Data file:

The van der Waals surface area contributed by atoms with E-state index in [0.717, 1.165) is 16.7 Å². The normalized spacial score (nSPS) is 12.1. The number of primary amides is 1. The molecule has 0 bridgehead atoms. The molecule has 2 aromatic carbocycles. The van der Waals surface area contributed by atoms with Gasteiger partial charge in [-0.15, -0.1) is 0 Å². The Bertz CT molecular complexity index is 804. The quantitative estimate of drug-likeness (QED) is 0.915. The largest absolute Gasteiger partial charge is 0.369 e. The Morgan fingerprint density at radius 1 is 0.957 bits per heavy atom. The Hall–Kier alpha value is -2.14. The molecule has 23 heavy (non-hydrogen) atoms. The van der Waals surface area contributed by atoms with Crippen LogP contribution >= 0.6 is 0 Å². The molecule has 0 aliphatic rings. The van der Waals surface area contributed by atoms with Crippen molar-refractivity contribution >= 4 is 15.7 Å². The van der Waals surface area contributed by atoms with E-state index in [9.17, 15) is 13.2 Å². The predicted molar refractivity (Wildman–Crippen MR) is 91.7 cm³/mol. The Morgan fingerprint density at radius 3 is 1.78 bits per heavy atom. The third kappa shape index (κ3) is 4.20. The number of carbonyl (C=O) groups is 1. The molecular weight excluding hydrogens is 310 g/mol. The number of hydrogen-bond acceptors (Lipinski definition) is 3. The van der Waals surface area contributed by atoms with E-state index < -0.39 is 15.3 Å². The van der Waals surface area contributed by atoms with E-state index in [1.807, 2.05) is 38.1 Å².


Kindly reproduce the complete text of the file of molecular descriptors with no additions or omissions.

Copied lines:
The van der Waals surface area contributed by atoms with E-state index in [0.717, 1.165) is 16.7 Å². The normalized spacial score (nSPS) is 12.1. The number of primary amides is 1. The molecule has 0 bridgehead atoms. The molecule has 2 aromatic carbocycles. The van der Waals surface area contributed by atoms with Gasteiger partial charge in [-0.15, -0.1) is 0 Å². The Bertz CT molecular complexity index is 804. The quantitative estimate of drug-likeness (QED) is 0.915. The largest absolute Gasteiger partial charge is 0.369 e. The Morgan fingerprint density at radius 1 is 0.957 bits per heavy atom. The Hall–Kier alpha value is -2.14. The molecule has 23 heavy (non-hydrogen) atoms. The van der Waals surface area contributed by atoms with Crippen LogP contribution >= 0.6 is 0 Å². The molecule has 0 aliphatic rings. The van der Waals surface area contributed by atoms with Crippen molar-refractivity contribution >= 4 is 15.7 Å². The van der Waals surface area contributed by atoms with E-state index in [9.17, 15) is 13.2 Å². The predicted molar refractivity (Wildman–Crippen MR) is 91.7 cm³/mol. The Morgan fingerprint density at radius 3 is 1.78 bits per heavy atom. The third kappa shape index (κ3) is 4.20. The number of carbonyl (C=O) groups is 1. The molecular weight excluding hydrogens is 310 g/mol. The number of hydrogen-bond acceptors (Lipinski definition) is 3. The van der Waals surface area contributed by atoms with E-state index < -0.39 is 15.3 Å². The van der Waals surface area contributed by atoms with E-state index in [1.807, 2.05) is 38.1 Å².